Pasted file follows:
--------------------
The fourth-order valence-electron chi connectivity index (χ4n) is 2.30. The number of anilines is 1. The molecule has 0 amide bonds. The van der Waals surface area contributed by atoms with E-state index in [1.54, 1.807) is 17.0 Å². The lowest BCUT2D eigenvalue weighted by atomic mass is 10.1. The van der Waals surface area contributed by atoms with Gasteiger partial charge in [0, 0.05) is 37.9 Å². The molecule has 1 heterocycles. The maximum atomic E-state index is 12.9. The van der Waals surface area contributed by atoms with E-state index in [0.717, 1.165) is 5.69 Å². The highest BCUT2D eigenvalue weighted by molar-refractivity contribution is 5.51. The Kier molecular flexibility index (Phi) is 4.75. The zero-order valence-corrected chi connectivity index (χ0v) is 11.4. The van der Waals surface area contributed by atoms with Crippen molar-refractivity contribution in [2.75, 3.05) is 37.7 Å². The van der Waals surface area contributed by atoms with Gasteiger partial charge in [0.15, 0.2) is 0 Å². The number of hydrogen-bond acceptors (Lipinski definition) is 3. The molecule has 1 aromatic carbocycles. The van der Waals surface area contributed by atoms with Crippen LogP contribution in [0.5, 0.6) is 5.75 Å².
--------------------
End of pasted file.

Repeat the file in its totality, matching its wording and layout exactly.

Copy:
The fourth-order valence-electron chi connectivity index (χ4n) is 2.30. The number of anilines is 1. The molecule has 0 amide bonds. The van der Waals surface area contributed by atoms with E-state index in [1.54, 1.807) is 17.0 Å². The lowest BCUT2D eigenvalue weighted by atomic mass is 10.1. The van der Waals surface area contributed by atoms with Gasteiger partial charge in [0, 0.05) is 37.9 Å². The molecule has 1 heterocycles. The maximum atomic E-state index is 12.9. The van der Waals surface area contributed by atoms with E-state index in [0.717, 1.165) is 5.69 Å². The highest BCUT2D eigenvalue weighted by molar-refractivity contribution is 5.51. The Kier molecular flexibility index (Phi) is 4.75. The zero-order valence-corrected chi connectivity index (χ0v) is 11.4. The van der Waals surface area contributed by atoms with Crippen molar-refractivity contribution in [2.75, 3.05) is 37.7 Å². The van der Waals surface area contributed by atoms with Gasteiger partial charge in [0.15, 0.2) is 0 Å². The number of hydrogen-bond acceptors (Lipinski definition) is 3. The molecule has 1 aromatic carbocycles. The van der Waals surface area contributed by atoms with Crippen LogP contribution in [0.5, 0.6) is 5.75 Å².